About This Blog

Monday, December 26, 2011

"Going Deep" (Gordon MacDonald)

TITLE: Going Deep: Becoming A Person of Influence
AUTHOR: Gordon MacDonald
PUBLISHER: Nashville, TN: Thomas-Nelson, 2011, (386 pages).

The world does not need more clever or people of more good intentions. The world's greatest need is for deep people, or people with influence. This is the key message throughout this book. Beginning with his reflections on the mission statement of the famed West Point US Military Academy, he gives his thoughts about how Christians can become deeper people of influence through some 'high-priority leadership training' (v).

Over two calendar years, MacDonald (also known affectionately as Pastor GMAC by his Church in New England), reveals his thoughts and growing convictions about what the Church needs most. He repeats his emphasis of leadership being first and foremost about 'character' rather than charisma or competence. Deep people are those who are purposeful, being cultivated for God regardless of good or bad circumstances, quiet and devoted, visionaries, helpers, prayerful, caring, able to teach and mentor, and all exercising their spiritual gifts everywhere they go. This book picks up from the previous book, "Who stole my Church?" In that story, MacDonald talk about new ways of doing church, and about the need for change in the midst of a new era. This book shifts from the breadth of change, to cultivate the depth of change agents: Deep People.

MacDonald shares about his journey of learning the language of corporate culture, especially the 'elevator story.' He shares about how a conversation with a high school principle who helps him to deepen his desire to equip and train a few good people, 'more deliberately and more vigorously' (45). One conversation leads to another as he connects the dots of intentional ministry in order to crystallize this conviction about creating deep people of influence.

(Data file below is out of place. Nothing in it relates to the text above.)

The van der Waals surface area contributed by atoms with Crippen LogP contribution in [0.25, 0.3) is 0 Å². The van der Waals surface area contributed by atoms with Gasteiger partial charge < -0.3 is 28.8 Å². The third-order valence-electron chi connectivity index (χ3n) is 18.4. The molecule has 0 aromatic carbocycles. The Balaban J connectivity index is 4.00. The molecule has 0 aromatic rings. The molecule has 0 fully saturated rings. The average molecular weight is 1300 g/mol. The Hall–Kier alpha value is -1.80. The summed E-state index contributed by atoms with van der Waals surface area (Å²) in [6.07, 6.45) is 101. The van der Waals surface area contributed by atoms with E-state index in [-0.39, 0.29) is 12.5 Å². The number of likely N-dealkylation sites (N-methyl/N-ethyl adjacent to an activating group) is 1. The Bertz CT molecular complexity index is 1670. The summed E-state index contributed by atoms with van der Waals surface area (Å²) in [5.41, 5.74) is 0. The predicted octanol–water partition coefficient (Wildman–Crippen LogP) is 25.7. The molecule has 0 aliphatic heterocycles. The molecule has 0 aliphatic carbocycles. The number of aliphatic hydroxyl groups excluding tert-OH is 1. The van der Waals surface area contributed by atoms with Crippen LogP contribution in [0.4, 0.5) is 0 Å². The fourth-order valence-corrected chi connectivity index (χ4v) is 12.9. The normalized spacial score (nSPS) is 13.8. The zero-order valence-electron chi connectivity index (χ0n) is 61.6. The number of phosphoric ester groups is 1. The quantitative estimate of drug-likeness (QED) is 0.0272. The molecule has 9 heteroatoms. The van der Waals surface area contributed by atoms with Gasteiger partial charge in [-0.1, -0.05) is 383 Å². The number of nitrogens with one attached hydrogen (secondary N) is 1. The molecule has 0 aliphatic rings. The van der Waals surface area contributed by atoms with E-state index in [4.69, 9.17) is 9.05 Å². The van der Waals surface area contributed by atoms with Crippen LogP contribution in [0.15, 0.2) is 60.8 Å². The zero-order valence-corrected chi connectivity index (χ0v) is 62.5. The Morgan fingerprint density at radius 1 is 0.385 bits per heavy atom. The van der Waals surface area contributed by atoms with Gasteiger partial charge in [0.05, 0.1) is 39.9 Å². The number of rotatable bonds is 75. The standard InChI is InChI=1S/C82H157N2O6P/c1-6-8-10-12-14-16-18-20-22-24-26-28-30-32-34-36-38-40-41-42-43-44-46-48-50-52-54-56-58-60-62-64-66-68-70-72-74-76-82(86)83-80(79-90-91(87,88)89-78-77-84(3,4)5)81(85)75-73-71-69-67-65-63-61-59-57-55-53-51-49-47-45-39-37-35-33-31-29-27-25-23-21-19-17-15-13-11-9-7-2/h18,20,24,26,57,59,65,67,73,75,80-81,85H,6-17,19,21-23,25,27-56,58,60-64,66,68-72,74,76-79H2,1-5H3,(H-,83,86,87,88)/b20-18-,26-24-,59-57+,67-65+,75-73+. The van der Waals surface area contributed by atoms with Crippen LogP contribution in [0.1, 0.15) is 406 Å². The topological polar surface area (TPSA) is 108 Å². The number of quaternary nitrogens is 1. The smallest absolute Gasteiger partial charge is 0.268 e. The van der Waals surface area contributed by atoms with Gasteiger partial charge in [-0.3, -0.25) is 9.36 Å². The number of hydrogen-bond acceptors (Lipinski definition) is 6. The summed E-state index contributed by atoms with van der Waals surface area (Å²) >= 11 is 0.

Rather than a systematic teaching of listing the steps to becoming an effective deep-person, MacDonald adopts a sharing mode, using the pages of his journal to kick start a conversation for readers to listen in. This method makes the whole process very personal, and intimate. He thinks out aloud for readers to hear his thoughts. He reflects on biblical truth and connects biblical principles with the contemporary needs. He meets regularly with his staff and church leaders to finetune his ideas as well as to share his passions about a new way of doing church: Discipleship through developing deep people of influence, or Cultivating Deep People (CDP). From conversations to interviews, meetings and email communications, MacDonald brings everything together by demonstrating how he does CDP. Instead of telling people what to do, he shows us. Toward the end of the book, he lets his convictions show through preaching, teaching, and continued sharing. For instance, he wears his teaching hat in several places, like when he is ministering to a CDP group by inviting them to reflect and to ask themselves probing questions (318). He even uses modern technology like Facebook for his CDP ministry!

The essence of change is evident in this book. MacDonald departs from his normally teaching style by adopting a more sharing format. He shows us how he does ministry instead of preaching to us. Perhaps, this in itself is a clue to how to cultivate deeper people. Like much of education, learning matters, especially leadership is more 'caught' than 'taught.' MacDonald has shown us that deep leaders are people of influence when they first learn how to be influenced by others. Leaders must be eager and passionate learners themselves. In order to appreciate this book better, we cannot dive too quickly into it. We need to tread gently at the beginning. Wade toward the middle. Take a deep breath, and swim intentionally and purposefully. With constant practice, we will find ourselves able to swim deeper and deeper.

Rating: 4.5 stars of 5.


Disclosure of Material Connection: I received this book free from the publisher through the BookSneeze®.com book review bloggers program. I was not required to write a positive review. The opinions I have expressed are my own. I am disclosing this in accordance with the Federal Trade Commission’s 16 CFR, Part 255 : “Guides Concerning the Use of Endorsements and Testimonials in Advertising.”

No comments:

Post a Comment